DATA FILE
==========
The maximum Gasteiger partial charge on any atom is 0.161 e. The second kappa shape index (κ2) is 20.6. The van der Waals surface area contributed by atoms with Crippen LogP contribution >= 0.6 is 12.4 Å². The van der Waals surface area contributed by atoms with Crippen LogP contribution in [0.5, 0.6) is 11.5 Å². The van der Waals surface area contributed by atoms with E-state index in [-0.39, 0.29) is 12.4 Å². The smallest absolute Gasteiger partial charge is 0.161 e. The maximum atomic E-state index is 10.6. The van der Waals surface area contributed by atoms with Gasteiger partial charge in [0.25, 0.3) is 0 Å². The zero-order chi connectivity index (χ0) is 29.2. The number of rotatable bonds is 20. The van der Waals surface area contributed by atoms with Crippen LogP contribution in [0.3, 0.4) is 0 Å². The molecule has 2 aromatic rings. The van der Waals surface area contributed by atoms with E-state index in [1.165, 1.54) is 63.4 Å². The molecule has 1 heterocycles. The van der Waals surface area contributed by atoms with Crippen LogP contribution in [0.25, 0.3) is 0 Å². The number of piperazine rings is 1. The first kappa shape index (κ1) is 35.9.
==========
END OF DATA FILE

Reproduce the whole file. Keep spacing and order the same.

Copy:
The maximum Gasteiger partial charge on any atom is 0.161 e. The second kappa shape index (κ2) is 20.6. The van der Waals surface area contributed by atoms with Crippen LogP contribution >= 0.6 is 12.4 Å². The van der Waals surface area contributed by atoms with Crippen LogP contribution in [0.5, 0.6) is 11.5 Å². The van der Waals surface area contributed by atoms with E-state index in [-0.39, 0.29) is 12.4 Å². The smallest absolute Gasteiger partial charge is 0.161 e. The maximum atomic E-state index is 10.6. The van der Waals surface area contributed by atoms with Gasteiger partial charge in [0.25, 0.3) is 0 Å². The zero-order chi connectivity index (χ0) is 29.2. The number of rotatable bonds is 20. The van der Waals surface area contributed by atoms with Crippen LogP contribution in [0.3, 0.4) is 0 Å². The molecule has 2 aromatic rings. The van der Waals surface area contributed by atoms with E-state index in [1.165, 1.54) is 63.4 Å². The molecule has 1 heterocycles. The van der Waals surface area contributed by atoms with Crippen LogP contribution in [0.25, 0.3) is 0 Å². The number of piperazine rings is 1. The first kappa shape index (κ1) is 35.9.